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Former Russian athlete serving in the Ukrainian Army killed in Donetsk Oblast

Olha Simonova former Russian citizen
Photo: Nazar Ilnytskyi/Novynarnia
Former Russian athlete serving in the Ukrainian Army killed in Donetsk Oblast
Article by: Christine Chraibi
In 2014, Olha “Simba” Simonova left Russia and came to Ukraine to fight in the Donbas as a volunteer; she extended her military contract remained on the front line, fighting to the very end.

In an interview in 2018, she explained her reasons: “I wanted to get to the truth, and the truth was sad. How did all this become possible? Back then, we didn’t know about the wars in Georgia or Chechnya. I learned the truth about these wars here, in Ukraine. It was an eye-opener… Because before, I used to stand proudly on a pedestal with my flag above me, but now, I’m ashamed of my government and my country.”

Olha Simonova, call sign “Simba”, from Cheliabinsk, Russian Federation was killed in a landmine explosion during a combat mission near Soledar, Donetsk Oblast. She served as commander of an IFV in the 24th King Danylo Separate Mechanized Brigade. She was only 34 years old.

Olha renounced her Russian citizenship and in 2017 she was the first foreign contract soldier serving in the Ukrainian Armed Forces to receive Ukrainian citizenship.

At the end of 2018, she completed combat training courses at the Desna military grounds, and was promoted from senior soldier to the rank of sergeant and IFV commander.

Photo: FB Olha Simonova/Glory Grand

Before coming to Ukraine, Olia worked as an engineer in Cheliabinsk. She was actively engaged in sports – from karate and jiu-jitsu to rock climbing, and even represented her country in international competitions. She never expressed an interest in politics and rarely watched TV. But, in 2014, when she learned about the Russian invasion of Crimea and the war in Donbas, she packed her belongings and bought a one-way ticket to Kyiv.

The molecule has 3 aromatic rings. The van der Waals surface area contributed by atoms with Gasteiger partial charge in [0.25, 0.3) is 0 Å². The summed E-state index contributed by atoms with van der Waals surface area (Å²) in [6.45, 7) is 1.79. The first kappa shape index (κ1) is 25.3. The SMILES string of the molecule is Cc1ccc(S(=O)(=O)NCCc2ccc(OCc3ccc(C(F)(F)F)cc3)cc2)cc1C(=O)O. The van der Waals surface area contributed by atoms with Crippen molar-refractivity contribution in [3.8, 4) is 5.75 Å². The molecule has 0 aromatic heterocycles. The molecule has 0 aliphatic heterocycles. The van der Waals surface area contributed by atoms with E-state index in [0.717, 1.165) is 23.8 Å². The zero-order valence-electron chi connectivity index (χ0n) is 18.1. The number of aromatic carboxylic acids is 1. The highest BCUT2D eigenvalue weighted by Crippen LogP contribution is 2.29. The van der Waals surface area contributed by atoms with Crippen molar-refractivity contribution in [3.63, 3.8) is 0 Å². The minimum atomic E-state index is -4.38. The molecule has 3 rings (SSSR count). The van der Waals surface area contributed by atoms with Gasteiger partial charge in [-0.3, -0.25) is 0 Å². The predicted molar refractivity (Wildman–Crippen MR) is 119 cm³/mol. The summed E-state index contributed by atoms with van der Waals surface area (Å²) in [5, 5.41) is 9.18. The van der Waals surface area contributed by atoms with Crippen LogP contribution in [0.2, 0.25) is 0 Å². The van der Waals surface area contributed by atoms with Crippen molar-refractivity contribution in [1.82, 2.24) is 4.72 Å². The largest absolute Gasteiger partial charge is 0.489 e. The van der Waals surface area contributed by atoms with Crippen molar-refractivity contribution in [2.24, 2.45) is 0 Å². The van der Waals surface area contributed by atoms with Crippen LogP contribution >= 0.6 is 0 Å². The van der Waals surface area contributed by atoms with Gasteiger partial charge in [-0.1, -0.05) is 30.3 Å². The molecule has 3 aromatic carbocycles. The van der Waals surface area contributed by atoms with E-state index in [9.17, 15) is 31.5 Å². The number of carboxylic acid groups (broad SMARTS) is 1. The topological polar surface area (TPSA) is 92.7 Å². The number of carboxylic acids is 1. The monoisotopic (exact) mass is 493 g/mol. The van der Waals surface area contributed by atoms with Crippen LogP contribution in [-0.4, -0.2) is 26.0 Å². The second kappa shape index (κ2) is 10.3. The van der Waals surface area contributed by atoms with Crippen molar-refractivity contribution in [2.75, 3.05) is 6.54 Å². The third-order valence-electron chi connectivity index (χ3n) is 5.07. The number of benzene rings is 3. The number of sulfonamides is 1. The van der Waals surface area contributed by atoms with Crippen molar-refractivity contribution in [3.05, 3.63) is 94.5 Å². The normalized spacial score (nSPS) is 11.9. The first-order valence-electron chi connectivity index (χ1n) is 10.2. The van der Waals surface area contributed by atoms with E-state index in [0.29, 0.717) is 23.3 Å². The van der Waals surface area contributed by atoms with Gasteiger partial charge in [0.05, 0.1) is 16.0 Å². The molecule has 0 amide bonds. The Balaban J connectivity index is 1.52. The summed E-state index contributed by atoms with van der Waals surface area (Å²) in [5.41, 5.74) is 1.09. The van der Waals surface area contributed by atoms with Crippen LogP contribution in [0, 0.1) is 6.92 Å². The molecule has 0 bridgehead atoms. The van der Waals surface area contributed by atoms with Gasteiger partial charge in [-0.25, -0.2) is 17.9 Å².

“Why did I come to Ukraine? If you know the truth, you can’t do otherwise. After all, it’s almost impossible and very dangerous to do anything in Russia. There’s no point in protesting because sooner or later you’ll be imprisoned. And it’s wrong to just sit back and pretend that you don’t care about what’s happening. My family knew I was going, but they didn’t know why or for how long. We stopped communicating when one of my relatives asked me: “So, you don’t intend to come back?” I said no, never.  Now, I don’t talk to anyone there.” said Olia in an interview with Novynarnia in 2018.

Olha Simonova
Photo: Olha Simonova/Glory Grand FB

At the beginning of 2015, Olia joined a volunteer unit of paramedics, but realized that “there would be fewer wounded if we could just eliminate our enemies”.

First, she fought in a volunteer unit, and in 2016 signed a three-year contract with the Armed Forces of Ukraine. Contracts for foreign fighters appeared at that time.

Renouncing her Russian citizenship was an act of principle. Olia sent all her documents and her passport to Russia by registered mail. In fact, she decided to break all ties with the Russian Federation.

“I tried to get Ukrainian citizenship back in 2015. I submitted all the required docs at the end of 2016. You know, it’s quite difficult to get Ukrainian citizenship. It’s like banging your head against the wall. The only way out is to collect a complete package of documents and get good advice from lawyers and volunteers.

I got my Ukrainian citizenship in the summer of 2017. Actually, the decree was signed back in March 2017, but they didn’t inform me. Well, I was overjoyed… phew, finally!” said Olia.

Olia extended her contract with the Armed Forces and learned Ukrainian, which she spoke fluently.

Olha Simonova
Photo: Olha Simonova/Glory Grand FB

When Russian forces invaded Ukraine on 24 February, Olia was deployed to Luhansk Oblast, where she took part in the fiercest battles. Later her unit was transferred to the south and then back to eastern Ukraine. But, even in the most hellish days, she took care of animals, rescued them and took them out of the combat zones in the Donbas.

Olha Simonova
Photo: Olha Simonova/Glory Grand FB

“The war probably gives a meaning to life. I’m probably one of those people who like to fight.

As for so-called peace negotiations, I believe they’ll only lead to loss and defeat. So much has happened, so much blood has been spilled, but from the very beginning – Ukraine has taken the right stance. How can you negotiate in this situation? We must fight to the end. We must win.” stated Olha firmly in 2018.

And she did… Olha Simonova followed this principle to the end.

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